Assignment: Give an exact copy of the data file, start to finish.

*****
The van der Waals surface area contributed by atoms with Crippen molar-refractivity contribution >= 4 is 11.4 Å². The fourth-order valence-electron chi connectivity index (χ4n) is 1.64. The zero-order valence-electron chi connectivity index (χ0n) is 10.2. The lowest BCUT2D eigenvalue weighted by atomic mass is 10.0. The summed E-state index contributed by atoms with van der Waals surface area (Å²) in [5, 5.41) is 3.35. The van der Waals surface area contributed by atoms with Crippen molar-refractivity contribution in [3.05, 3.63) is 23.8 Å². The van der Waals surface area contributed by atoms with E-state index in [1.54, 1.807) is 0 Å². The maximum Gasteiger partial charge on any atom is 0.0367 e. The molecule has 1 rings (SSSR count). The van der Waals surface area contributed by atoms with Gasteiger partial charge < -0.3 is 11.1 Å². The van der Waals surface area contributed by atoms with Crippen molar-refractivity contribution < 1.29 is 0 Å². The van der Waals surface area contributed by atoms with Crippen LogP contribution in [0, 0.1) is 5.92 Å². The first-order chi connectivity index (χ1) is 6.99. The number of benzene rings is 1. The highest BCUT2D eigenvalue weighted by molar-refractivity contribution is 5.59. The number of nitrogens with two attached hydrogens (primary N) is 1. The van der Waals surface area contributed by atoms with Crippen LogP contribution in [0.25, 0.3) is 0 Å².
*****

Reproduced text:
The van der Waals surface area contributed by atoms with Crippen molar-refractivity contribution >= 4 is 11.4 Å². The fourth-order valence-electron chi connectivity index (χ4n) is 1.64. The zero-order valence-electron chi connectivity index (χ0n) is 10.2. The lowest BCUT2D eigenvalue weighted by atomic mass is 10.0. The summed E-state index contributed by atoms with van der Waals surface area (Å²) in [5, 5.41) is 3.35. The van der Waals surface area contributed by atoms with Crippen molar-refractivity contribution in [3.05, 3.63) is 23.8 Å². The van der Waals surface area contributed by atoms with E-state index in [1.54, 1.807) is 0 Å². The maximum Gasteiger partial charge on any atom is 0.0367 e. The molecule has 1 rings (SSSR count). The van der Waals surface area contributed by atoms with Gasteiger partial charge < -0.3 is 11.1 Å². The van der Waals surface area contributed by atoms with Crippen molar-refractivity contribution < 1.29 is 0 Å². The van der Waals surface area contributed by atoms with Crippen LogP contribution in [0, 0.1) is 5.92 Å². The first-order chi connectivity index (χ1) is 6.99. The number of benzene rings is 1. The highest BCUT2D eigenvalue weighted by molar-refractivity contribution is 5.59. The number of nitrogens with two attached hydrogens (primary N) is 1. The van der Waals surface area contributed by atoms with Crippen LogP contribution in [0.25, 0.3) is 0 Å².